Tag Archives: religion

Shroud Science

In the spirit of the season, talking about the Shroud of Turin seems appropriate in not only a Christian sense, but in the weird science sense also.

On April 3rd, the History Channel broadcast about it and discussed how to bring the ‘image’ in the Shroud to life and to present the face of Jesus:

[I]n HISTORY’s The Real Face of Jesus, a team of computer graphics artists uses cutting-edge 3D technology to answer a question that has captivated painters, sculptors, scholars and theologians for hundreds of years: What did Jesus Christ look like?

Led by Ray Downing of Studio Macbeth, these digital wizards are no strangers to reconstructing important figures for HISTORY. In 2009, they created a living, moving model of Abraham Lincoln for his bicentennial, basing it on more than 100 photographs of the 16th U.S. president. But this time, their only guide is a centuries-old cloth that many believe was Jesus’ burial shroud. Known as the Shroud of Turin, this 14-foot piece of linen bears a faint, ghostly image of a crucified man, along with dark red stains that some researchers have identified as blood.

To attempt this unprecedented feat of science and technology, Ray and his associates must rely on the most sophisticated electronic tools and software available. They must also seek out the knowledge of scientists and researchers who have grappled with the Shroud of Turin’s many mysteries. As part of their yearlong quest, Ray and his associates visit John Jackson of Colorado’s Turin Shroud Center, who in 1978 was given exclusive access to the cloth for five days of intensive scientific examination. Jackson and others have posited that the image on the Shroud of Turin contains unique three-dimensional information in the form of shading variations that indicate how close the body was from the cloth. The tip of the nose, for instance, appears darker because it was near or touching the linen at the time the imprint was formed. As Ray explains it, “It is as if there is an instruction set inside a picture for building a sculpture.”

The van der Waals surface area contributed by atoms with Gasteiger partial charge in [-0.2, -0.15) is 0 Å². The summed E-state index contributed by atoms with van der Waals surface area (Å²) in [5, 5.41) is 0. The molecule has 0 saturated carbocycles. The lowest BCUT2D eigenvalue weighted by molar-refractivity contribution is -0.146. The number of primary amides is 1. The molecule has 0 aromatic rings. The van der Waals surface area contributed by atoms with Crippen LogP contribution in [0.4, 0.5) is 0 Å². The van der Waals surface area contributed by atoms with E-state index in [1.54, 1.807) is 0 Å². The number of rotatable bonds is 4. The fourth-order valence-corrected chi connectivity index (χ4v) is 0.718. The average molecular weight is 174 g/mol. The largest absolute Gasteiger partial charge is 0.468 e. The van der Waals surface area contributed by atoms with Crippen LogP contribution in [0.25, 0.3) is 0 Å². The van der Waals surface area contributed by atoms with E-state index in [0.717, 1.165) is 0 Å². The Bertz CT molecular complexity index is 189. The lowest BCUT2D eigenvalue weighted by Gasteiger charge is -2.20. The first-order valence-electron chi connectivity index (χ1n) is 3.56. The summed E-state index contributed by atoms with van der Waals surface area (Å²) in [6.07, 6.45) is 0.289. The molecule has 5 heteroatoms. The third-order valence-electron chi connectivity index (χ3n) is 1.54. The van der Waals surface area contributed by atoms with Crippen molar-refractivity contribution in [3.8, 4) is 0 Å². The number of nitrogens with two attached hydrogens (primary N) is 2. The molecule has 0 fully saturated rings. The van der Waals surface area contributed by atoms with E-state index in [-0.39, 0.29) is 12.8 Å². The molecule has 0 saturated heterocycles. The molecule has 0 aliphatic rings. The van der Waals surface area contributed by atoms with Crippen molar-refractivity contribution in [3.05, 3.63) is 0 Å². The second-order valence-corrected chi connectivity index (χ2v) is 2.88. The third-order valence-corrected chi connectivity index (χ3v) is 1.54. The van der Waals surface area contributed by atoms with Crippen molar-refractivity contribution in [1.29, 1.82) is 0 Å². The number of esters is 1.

Ray and his team use this logic as they coax a 3D model out of the two-dimensional artifact. Months into the endeavor, they realize that the fabric would have been wrapped around the face of the man buried beneath it. Thanks to this breakthrough, they can finally account for and remove the distortion in the image, achieving an accurate and lifelike 3D portrait of the man in the shroud—of a face both hidden and preserved in time.

My take on it is that in all likeliness, the Shroud is a very good fake and an outstanding work of art that should be investigated in its own right. How could someone in the Middle Ages discover the photographic effect and utilize it? Maybe the show will do that.

After all, the stirrings of the Renaissance were beginning during the 1300s, the supposed real ‘age’ of the Shroud. Mechanical science was already making itself known (the Brick Dome of Florence Cathedral – Filippo Brunelleschi) so it’s not beyond the realm of possibility the Shroud is a product of this time.

I hope the History Channel puts this on Hulu or YouTube since all I have is the InnerTubes.

The Real Face of Jesus?

The Face in the Shroud

hat tip (Anomalist)

This is the last post for the next few days in that ol’ Dad is celebrating the pagan-Christian holiday of Easter with family and friends and yes, I have both contrary to popular belief, LOL!

If anyone hasn’t already noticed, April marks the 3rd anniversary of Dad2059’s Blog/Webzine (I can’t believe it’s lasted this long!). If you type in ‘Dad’ in Google search, this blog is on top and the next few down too!

Also the blog averages between 100 – 200 hits per day and that’s without Twitter, Digg, Facebook and all that other intrusive stuff.

So many thanks for your continued support over the past three years.